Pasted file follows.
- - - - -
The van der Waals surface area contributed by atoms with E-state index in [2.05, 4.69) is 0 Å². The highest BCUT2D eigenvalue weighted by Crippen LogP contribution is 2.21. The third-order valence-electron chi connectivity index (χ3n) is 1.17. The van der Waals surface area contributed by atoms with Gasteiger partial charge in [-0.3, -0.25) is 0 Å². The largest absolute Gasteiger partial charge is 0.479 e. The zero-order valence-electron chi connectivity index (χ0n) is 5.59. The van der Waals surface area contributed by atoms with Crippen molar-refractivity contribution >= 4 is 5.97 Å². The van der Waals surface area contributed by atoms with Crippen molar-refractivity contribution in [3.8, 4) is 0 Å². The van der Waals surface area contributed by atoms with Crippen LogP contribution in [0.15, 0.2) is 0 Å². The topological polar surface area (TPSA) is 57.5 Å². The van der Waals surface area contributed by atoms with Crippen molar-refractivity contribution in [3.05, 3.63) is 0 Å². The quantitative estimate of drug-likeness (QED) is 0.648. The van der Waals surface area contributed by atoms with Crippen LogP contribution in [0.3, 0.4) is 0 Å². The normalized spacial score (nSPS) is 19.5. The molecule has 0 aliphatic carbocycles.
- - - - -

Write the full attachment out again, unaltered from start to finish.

The van der Waals surface area contributed by atoms with E-state index in [2.05, 4.69) is 0 Å². The highest BCUT2D eigenvalue weighted by Crippen LogP contribution is 2.21. The third-order valence-electron chi connectivity index (χ3n) is 1.17. The van der Waals surface area contributed by atoms with Gasteiger partial charge in [-0.3, -0.25) is 0 Å². The largest absolute Gasteiger partial charge is 0.479 e. The zero-order valence-electron chi connectivity index (χ0n) is 5.59. The van der Waals surface area contributed by atoms with Crippen molar-refractivity contribution >= 4 is 5.97 Å². The van der Waals surface area contributed by atoms with Crippen molar-refractivity contribution in [3.8, 4) is 0 Å². The van der Waals surface area contributed by atoms with Crippen LogP contribution in [0.15, 0.2) is 0 Å². The topological polar surface area (TPSA) is 57.5 Å². The van der Waals surface area contributed by atoms with Crippen molar-refractivity contribution in [3.05, 3.63) is 0 Å². The quantitative estimate of drug-likeness (QED) is 0.648. The van der Waals surface area contributed by atoms with Crippen LogP contribution in [0.3, 0.4) is 0 Å². The normalized spacial score (nSPS) is 19.5. The molecule has 0 aliphatic carbocycles.